Life in detention

Post 36 of 36
Life in detention

I have been here now for nearly 2 months. It is like prison but UKBA believes that there is a big difference between here and prison. There are lots of people from different countries with different cultures.

So, I will tell you what it’s like to be here:

flickr: by ukhomeoffice

First of all I must mention that here they give us food and a place to walk around but nobody can understand our situation, being in prison but without doing anything wrong. I just walk around and speak with officers and many solicitors who never accept my case just because UKBA has given me a ticket. I have many mental problems and sometimes I want to finish my ordinary life here; every moment here is the same as one year for me.

On a normal day I dream about hope and sit in my room alone watching the walls. When I go out of my room, there are fights here everyday between prisoners and sometimes between them and officers. Today I saw the officers who were just with one of the guys who hasn’t done anything wrong and the officers were trying to start a fight with him. We are alone here and they are all together. No one can understand our feelings.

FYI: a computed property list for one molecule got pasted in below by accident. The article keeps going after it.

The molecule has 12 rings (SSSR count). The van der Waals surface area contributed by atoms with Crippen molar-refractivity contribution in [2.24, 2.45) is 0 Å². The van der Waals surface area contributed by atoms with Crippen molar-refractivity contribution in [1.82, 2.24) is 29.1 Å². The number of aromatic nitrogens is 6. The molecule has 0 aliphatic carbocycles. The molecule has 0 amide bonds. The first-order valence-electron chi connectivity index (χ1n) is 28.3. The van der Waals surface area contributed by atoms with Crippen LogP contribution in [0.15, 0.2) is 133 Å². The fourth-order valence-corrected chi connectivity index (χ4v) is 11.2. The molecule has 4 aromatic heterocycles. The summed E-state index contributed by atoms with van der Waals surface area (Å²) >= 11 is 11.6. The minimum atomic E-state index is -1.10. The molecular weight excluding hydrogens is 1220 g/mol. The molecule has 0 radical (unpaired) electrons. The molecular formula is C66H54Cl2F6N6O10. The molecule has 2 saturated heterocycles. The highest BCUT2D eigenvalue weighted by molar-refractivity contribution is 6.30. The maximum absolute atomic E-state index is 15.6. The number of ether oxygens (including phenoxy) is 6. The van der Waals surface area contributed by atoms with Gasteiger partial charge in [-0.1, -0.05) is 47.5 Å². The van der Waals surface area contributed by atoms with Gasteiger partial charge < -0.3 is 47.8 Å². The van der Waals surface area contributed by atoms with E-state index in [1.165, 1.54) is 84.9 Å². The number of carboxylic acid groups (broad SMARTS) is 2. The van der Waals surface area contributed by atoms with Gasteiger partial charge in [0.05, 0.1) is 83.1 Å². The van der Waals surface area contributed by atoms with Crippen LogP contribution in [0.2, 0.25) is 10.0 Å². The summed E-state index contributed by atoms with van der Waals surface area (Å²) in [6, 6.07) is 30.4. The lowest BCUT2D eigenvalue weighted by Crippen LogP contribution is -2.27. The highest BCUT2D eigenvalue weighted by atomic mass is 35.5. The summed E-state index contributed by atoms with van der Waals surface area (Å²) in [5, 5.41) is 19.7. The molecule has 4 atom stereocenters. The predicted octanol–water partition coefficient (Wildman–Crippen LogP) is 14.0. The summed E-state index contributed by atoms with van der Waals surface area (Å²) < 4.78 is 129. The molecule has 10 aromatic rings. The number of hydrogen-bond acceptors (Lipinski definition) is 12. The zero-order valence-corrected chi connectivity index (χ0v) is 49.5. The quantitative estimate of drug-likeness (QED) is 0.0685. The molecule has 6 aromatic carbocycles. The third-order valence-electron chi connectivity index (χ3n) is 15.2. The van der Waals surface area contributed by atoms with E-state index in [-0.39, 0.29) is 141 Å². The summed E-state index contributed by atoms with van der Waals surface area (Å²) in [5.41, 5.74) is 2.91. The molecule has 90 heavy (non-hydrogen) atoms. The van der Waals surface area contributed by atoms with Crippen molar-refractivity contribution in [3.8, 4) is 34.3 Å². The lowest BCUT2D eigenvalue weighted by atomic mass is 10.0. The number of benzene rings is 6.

The only things I have control over are: I can EAT and go to bed here and walk around the square yard, or sometimes play sport, but what is the point here? If I don’t have freedom it’s like I have nothing.

You asked me about the good things here, but about good things here there is nothing good. The food is not good. I believe that the only good thing is it’s a good business for the UK government to catch people but they don’t think about who has problems and who doesn’t. They just think about continuing the business. UKBA’s policy is that when they catch one Afghan they want to give him a return ticket immediately. There is no hope for Afghan people to get released from here, and you know that Afghanistan has lots of problems and it is one of poorest countries in the world. I don’t know why UKBA continues to send Afghan refugees back to their country.

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2 comments:

Ceri OeppenApril 11, 2012 at 2:42 pmReply

I shall follow this blog with interest. A key way to raise awareness about the restrictive and inhumane asylum/migration regime in the UK is through initiatives like this that help make the public aware of individual’s experiences – I applaud your bravery in being so open. I wish you all the best for the future.

life after deportationApril 13, 2012 at 11:45 amReply

Thanks for the encouragement!

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